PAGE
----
On Wednesday October 26, Tibetan diaspora living in Dharamshala, India, were able to walk on the soil of their homeland thanks to US-based Tibetan artist Tenzing Rigdol. For the installation, titled Our Land, Our People, Rigdol transported 20 tons of soil from Chinese-controlled Tibet to Mcleodganj village in Dharamshala, the heart of the Tibetan government-in-exile as well as home to the 14th Dalai Lama and to the largest Tibetan exile community. The dirt was spread on a stage constructed on the playground basketball court of the local school Upper Tibetan Children’s Village.
In a speech inaugurating the three-day exhibition, prime minister-in-exile Dr. Lobsang Sangay said Wednesday morning, “It has been the dream of many Tibetans to return to Tibet and set foot on Tibet’s soil. Many have passed away with that wish unfulfilled. Today, I am stepping on this soil as a gesture of our struggle to reunite with our brothers and sisters in Tibet.”
The artist himself makes no overt political stance. Rather, he wishes to simulate the experience of returning home for other Tibetan exiles. Rigdol said he was motivated by the wish of his father to step foot in Tibet once more, which remained unfulfilled when he passed away September 18, 2008 in New York. “I decided that I would give Tibetans—who are living like refugees, in some cases separated from their families—a chance to connect with their native land,” said the artist.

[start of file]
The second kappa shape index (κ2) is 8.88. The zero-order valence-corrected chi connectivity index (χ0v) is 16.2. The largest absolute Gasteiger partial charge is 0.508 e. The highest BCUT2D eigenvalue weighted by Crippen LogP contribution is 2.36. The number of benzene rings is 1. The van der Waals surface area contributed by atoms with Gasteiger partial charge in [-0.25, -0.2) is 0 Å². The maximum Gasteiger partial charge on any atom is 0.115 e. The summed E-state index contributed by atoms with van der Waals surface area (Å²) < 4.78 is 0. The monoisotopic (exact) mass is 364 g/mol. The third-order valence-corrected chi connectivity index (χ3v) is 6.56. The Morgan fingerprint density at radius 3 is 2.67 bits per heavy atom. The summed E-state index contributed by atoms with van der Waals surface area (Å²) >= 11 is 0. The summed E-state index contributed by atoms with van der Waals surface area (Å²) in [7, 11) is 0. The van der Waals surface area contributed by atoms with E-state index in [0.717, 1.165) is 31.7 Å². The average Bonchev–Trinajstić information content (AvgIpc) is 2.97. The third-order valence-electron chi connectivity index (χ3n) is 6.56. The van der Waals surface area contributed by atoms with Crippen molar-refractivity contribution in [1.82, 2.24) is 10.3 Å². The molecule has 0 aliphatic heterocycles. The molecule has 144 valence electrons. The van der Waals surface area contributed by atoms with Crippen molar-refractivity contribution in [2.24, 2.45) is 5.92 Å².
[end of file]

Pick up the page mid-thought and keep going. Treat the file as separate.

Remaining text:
Elderly attendees, some of whom have been exiled from their homeland for more than five decades, knelt down to kiss the soil. Some touched the soil to their forehead in veneration, others even ingested the dirt in a form of communion with their homeland. Those born in exile, who were touching Tibetan soil for the first time in their lives, felt a nostalgic affinity with the installation. Tenzin Lhawang, a school librarian who was born in India, told Associated Press, “I cannot describe my emotions as I touched the soil. I suddenly became emotional when I saw others walking on it and felt connected to a land I have never seen.”
Today, Friday 28, thousands of Tibetan exiles in attendence are encouraged to take away bags of soil with them, naturally bringing an end to Rigdol’s exhibition. The artist told ArtAsiaPacific “I wanted to play with the idea of impermanence.” Like the Tibetan diaspora, these sands will scatter throughout Dharamshala and throughout the globe. While at once allowing individuals to bodily “return” to Tibetan soil, Our Land, Our People also brings into question the notion of homeland and statehood, whether a culture can exist without physical bearings.